smaller box inside larger box, and then taped together

 Step 3: put on the lid

Then I took the sexy red-head out of her frame and taped the frame and glass on the box over the hole.
I taped the outside of the frame, and then taped it to the box from the inside as well. Here is where you don't want to have cheap duct tape. After being in the sun for about a half hour, the original duct tape I used melted off and I had to re-tape the frame/door on.
I taped it so that it could still open (like a hinge there at the back)
 Step 4: make and attach the reflective panels.

I had 4 white foam boards from the dollar store. I measured the lengths of the frame and added an inch or so to the measurement. I used that number as the length of the base of the reflectors. Then I made sure they flared out from the base. Like the picture below. The top and bottom pieces are identical, and the sides are identical to each other.
I didn't take picture of me cutting the foam board; sorry
Then I glued aluminum foil to the foam board. Then I taped three of the reflectors together (the top and sides) with clear packing tape on both sides, and taped them on the box. I attached the bottom panel to the box along the bottom, but not to the other side panels as I need it to move/adjust as I tilt the oven towards the sun. 

Step 5: place your oven in the sun, angled so that it is directly in the line of the sun. Prop it up with something (like a food can or box or whatever). Prop it up underneath and behind (I didn't prop it up behind here and the wind knocked it over and my rising rolls got smooshed--sad).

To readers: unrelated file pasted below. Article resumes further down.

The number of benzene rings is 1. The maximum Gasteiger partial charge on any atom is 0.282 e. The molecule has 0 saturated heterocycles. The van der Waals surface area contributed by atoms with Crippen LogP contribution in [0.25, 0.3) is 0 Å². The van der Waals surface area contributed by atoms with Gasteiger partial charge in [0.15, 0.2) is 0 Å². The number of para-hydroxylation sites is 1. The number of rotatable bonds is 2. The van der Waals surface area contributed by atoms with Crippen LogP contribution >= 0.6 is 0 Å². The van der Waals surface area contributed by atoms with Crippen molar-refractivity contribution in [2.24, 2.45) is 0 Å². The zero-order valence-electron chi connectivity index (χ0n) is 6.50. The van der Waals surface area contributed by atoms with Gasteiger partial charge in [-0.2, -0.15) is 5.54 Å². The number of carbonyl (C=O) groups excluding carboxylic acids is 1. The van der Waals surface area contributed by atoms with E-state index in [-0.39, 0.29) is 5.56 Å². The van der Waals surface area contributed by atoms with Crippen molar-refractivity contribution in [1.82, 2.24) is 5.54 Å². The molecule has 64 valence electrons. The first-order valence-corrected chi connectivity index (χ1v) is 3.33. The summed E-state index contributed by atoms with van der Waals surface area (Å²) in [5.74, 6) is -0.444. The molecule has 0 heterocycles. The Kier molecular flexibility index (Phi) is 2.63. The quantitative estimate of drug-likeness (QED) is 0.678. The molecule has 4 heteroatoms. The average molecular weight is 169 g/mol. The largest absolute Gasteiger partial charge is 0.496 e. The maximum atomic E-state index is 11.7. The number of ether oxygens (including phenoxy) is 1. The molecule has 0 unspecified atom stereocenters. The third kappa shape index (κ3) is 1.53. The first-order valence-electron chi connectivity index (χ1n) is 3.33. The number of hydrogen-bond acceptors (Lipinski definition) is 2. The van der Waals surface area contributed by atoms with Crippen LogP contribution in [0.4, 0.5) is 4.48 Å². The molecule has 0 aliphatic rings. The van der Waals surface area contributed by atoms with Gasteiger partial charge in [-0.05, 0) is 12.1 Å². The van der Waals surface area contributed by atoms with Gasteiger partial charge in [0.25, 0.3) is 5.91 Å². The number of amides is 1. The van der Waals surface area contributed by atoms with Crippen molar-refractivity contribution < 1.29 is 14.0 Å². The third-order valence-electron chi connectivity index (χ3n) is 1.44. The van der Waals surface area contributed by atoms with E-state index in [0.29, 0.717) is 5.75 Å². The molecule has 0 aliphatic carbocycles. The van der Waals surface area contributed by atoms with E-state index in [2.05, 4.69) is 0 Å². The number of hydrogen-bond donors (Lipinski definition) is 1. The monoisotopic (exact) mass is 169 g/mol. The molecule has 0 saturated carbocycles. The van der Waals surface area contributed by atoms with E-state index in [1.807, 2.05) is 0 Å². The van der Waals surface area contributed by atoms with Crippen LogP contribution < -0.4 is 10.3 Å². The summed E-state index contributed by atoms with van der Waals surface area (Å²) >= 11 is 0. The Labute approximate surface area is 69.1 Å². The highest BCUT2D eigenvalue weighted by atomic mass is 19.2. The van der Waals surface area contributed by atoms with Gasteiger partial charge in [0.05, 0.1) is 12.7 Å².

Prop it up from behind too so the wind doesn't knock it over

During baking, you will have to rotate the oven every 30-45 minutes or so as the sun moves. Place the oven thermometer in the oven, and a small rack if wanted (I found a small rack at the dollar store). 

The temperature was at 200 degrees Fahrenheit after only 15 minutes. It got up to 250 pretty quickly after that. Then the duct tape melted in the sun and the lid came off, and the temp went back down to 150 degrees. I taped it back on with better tape. 

Then I put some little teeny bread loaves in there to test it. Do you see them rising in there? Awesome, huh?
rolls rising quite well; right before the wind knocked the oven over and smooshed them. Sad
The rolls took longer to bake than they would have in a regular oven, but that was fine with me because I didn't heat up my house. 

Make sure you use oven mitts when touching this oven to rotate it or get the food out. It gets quite hot!

Next I'm going to experiment with brownies and cookies. And then maybe even a roast or something in a covered pot if I get brave. 

So I would say the solar baking experiment was a success! Smooshed rolls and all.

My neighbor did think I was a little weird, though. She couldn't understand why I would want to do such a thing as make a solar oven and cook with it. 
you can see that even though I smooshed them,  they still rose some more and the back loaves were not affected. 
Why? Because look what a cool thing I just did! I combined my love of baking and making/crafting in one project. I baked bread without turning on my oven! In a solar oven I built all by myself (now I kind of sound like the Little Red Hen...). Without electricity and without gas. And now you can too. 

Now where do I store this thing?


  1. You can now change your name to Eco-friendly Carrot!

    1. Ha ha! If only I had done it to be Eco-friendly. But yay for not wasting fossil fuels in my baking attempts.